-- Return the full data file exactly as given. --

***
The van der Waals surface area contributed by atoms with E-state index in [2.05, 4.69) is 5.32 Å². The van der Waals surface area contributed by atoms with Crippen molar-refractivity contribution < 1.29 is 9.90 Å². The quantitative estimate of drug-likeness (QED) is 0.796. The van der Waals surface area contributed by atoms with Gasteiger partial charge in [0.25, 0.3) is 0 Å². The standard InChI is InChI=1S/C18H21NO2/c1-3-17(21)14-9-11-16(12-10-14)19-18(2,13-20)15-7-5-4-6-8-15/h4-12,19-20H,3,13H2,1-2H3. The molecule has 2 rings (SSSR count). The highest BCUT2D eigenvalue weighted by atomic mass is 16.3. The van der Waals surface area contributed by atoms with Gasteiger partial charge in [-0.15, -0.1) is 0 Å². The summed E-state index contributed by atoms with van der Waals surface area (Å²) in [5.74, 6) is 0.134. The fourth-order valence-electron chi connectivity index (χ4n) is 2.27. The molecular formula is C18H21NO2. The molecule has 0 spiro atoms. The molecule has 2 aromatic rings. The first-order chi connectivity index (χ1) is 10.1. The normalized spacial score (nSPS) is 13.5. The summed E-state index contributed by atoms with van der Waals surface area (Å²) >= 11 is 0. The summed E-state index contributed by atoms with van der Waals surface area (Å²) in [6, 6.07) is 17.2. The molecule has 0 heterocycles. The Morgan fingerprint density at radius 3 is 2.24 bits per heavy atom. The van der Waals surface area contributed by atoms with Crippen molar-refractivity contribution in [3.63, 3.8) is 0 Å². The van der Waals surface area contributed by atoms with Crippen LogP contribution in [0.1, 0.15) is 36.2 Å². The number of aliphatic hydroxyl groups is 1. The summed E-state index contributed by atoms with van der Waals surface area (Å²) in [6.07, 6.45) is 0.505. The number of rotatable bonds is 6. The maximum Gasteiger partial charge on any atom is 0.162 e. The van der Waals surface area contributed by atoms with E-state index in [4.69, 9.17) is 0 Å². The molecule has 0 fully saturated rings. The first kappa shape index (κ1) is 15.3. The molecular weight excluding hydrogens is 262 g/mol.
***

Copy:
The van der Waals surface area contributed by atoms with E-state index in [2.05, 4.69) is 5.32 Å². The van der Waals surface area contributed by atoms with Crippen molar-refractivity contribution < 1.29 is 9.90 Å². The quantitative estimate of drug-likeness (QED) is 0.796. The van der Waals surface area contributed by atoms with Gasteiger partial charge in [0.25, 0.3) is 0 Å². The standard InChI is InChI=1S/C18H21NO2/c1-3-17(21)14-9-11-16(12-10-14)19-18(2,13-20)15-7-5-4-6-8-15/h4-12,19-20H,3,13H2,1-2H3. The molecule has 2 rings (SSSR count). The highest BCUT2D eigenvalue weighted by atomic mass is 16.3. The van der Waals surface area contributed by atoms with Gasteiger partial charge in [-0.15, -0.1) is 0 Å². The summed E-state index contributed by atoms with van der Waals surface area (Å²) in [5.74, 6) is 0.134. The fourth-order valence-electron chi connectivity index (χ4n) is 2.27. The molecular formula is C18H21NO2. The molecule has 0 spiro atoms. The molecule has 2 aromatic rings. The first-order chi connectivity index (χ1) is 10.1. The normalized spacial score (nSPS) is 13.5. The summed E-state index contributed by atoms with van der Waals surface area (Å²) >= 11 is 0. The summed E-state index contributed by atoms with van der Waals surface area (Å²) in [6, 6.07) is 17.2. The molecule has 0 heterocycles. The Morgan fingerprint density at radius 3 is 2.24 bits per heavy atom. The van der Waals surface area contributed by atoms with Crippen molar-refractivity contribution in [3.63, 3.8) is 0 Å². The van der Waals surface area contributed by atoms with Crippen LogP contribution in [0.1, 0.15) is 36.2 Å². The number of aliphatic hydroxyl groups is 1. The summed E-state index contributed by atoms with van der Waals surface area (Å²) in [6.07, 6.45) is 0.505. The number of rotatable bonds is 6. The maximum Gasteiger partial charge on any atom is 0.162 e. The van der Waals surface area contributed by atoms with E-state index in [4.69, 9.17) is 0 Å². The molecule has 0 fully saturated rings. The first kappa shape index (κ1) is 15.3. The molecular weight excluding hydrogens is 262 g/mol.